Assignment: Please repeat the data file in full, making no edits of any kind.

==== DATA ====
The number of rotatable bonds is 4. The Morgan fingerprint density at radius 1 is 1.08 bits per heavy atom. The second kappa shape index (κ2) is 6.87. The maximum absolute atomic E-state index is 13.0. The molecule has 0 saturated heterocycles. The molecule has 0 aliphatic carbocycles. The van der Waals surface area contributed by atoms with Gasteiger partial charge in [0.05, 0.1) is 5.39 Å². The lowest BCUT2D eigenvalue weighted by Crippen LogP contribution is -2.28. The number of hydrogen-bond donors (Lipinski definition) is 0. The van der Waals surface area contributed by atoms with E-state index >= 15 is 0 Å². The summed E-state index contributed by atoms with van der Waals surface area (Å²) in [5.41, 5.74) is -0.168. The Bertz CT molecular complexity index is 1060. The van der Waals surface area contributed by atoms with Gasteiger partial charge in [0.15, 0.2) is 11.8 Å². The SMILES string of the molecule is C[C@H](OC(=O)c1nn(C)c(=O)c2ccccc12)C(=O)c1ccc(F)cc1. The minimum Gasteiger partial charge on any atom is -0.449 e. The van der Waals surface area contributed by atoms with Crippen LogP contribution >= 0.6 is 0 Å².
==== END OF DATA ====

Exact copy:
The number of rotatable bonds is 4. The Morgan fingerprint density at radius 1 is 1.08 bits per heavy atom. The second kappa shape index (κ2) is 6.87. The maximum absolute atomic E-state index is 13.0. The molecule has 0 saturated heterocycles. The molecule has 0 aliphatic carbocycles. The van der Waals surface area contributed by atoms with Gasteiger partial charge in [0.05, 0.1) is 5.39 Å². The lowest BCUT2D eigenvalue weighted by Crippen LogP contribution is -2.28. The number of hydrogen-bond donors (Lipinski definition) is 0. The van der Waals surface area contributed by atoms with E-state index >= 15 is 0 Å². The summed E-state index contributed by atoms with van der Waals surface area (Å²) in [5.41, 5.74) is -0.168. The Bertz CT molecular complexity index is 1060. The van der Waals surface area contributed by atoms with Gasteiger partial charge in [0.15, 0.2) is 11.8 Å². The SMILES string of the molecule is C[C@H](OC(=O)c1nn(C)c(=O)c2ccccc12)C(=O)c1ccc(F)cc1. The minimum Gasteiger partial charge on any atom is -0.449 e. The van der Waals surface area contributed by atoms with Crippen LogP contribution >= 0.6 is 0 Å².